Bully culture must be stopped
IT HAPPENS at school, on the street, on the internet and even over the phone.
Bullying is rife in Maryborough and something needs to be done to stop it, according to one local couple.
The business owners have seen it first-hand.
Children run into their shop to hide from bullies.
Another boy was bashed up just metres from their business.
And their own daughter has experienced bullying at a Maryborough high school.
They do not want to be identified because they fear they or their daughter could be targeted even more.
“One girl pulled a blade out of a sharpener and told our daughter to use it,” the father said.
“Our daughter took it. Then we took it to the principal and he said ‘that's not a weapon, it's a sharpener blade'.
“Once that blade comes out of the sharpener it's no different to a knife or a razor blade.
“Having a weapon at school should mean immediate expulsion.”
The couple's daughter has been targeted at school, by text message and online.
Last week she was allegedly assaulted in the school yard by the same person who produced the blade.
It was only then that disciplinary action was taken and the bully was suspended for two days.
But because there was no mark on their daughter, the couple was told by police that there was no point in laying charges.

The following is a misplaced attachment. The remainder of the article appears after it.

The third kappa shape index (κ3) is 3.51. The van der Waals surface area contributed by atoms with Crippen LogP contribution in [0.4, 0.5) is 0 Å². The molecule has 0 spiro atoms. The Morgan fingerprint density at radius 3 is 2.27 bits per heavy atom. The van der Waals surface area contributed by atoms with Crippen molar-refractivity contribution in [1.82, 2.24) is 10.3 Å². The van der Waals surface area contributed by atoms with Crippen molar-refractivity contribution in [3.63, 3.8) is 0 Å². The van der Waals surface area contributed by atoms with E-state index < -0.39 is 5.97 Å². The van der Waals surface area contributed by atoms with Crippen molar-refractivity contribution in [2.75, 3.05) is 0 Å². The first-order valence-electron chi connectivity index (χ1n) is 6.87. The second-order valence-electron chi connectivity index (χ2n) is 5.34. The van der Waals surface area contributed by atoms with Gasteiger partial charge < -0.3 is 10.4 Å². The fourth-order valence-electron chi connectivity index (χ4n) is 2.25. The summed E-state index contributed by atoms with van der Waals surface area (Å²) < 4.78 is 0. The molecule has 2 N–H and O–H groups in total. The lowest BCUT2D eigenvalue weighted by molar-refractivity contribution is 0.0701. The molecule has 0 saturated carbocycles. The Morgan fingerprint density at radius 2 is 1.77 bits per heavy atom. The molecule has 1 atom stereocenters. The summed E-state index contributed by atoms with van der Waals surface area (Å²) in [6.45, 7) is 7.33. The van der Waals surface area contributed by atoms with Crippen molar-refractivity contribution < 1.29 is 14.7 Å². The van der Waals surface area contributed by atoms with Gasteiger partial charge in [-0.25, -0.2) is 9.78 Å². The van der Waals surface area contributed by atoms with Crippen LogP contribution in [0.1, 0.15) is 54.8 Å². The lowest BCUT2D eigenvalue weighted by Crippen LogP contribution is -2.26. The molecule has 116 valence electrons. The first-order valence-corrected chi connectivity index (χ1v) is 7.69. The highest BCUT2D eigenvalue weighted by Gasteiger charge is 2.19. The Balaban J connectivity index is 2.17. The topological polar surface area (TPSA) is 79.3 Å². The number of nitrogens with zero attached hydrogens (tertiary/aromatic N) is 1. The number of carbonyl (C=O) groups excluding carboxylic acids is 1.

They have seen the effect bullying has had on their own daughter and believe it is a widespread problem.
Several times they have called police because of unruly gangs of teenagers near their shop.
“I've seen a boy get his head smacked in because he wasn't with the ‘in' crowd, he was a bit different,” the mother told the Chronicle.
“I watched it happen but I couldn't do anything.
“I see it happen all the time, and kids running, petrified of these gangs.
“The schools are blase when it comes to fights but the kids text their friends to say there's a fight on and off they go – they video it on their phone and put it on YouTube.”
The parents want schools to get tougher on bullies before a tragedy happens.
“These troublemakers get expelled from one school and move on to the next,” the father said.
“It's probably not the principals that are the problem, but the system.
“The system has tied their hands dramatically – it has to be changed.”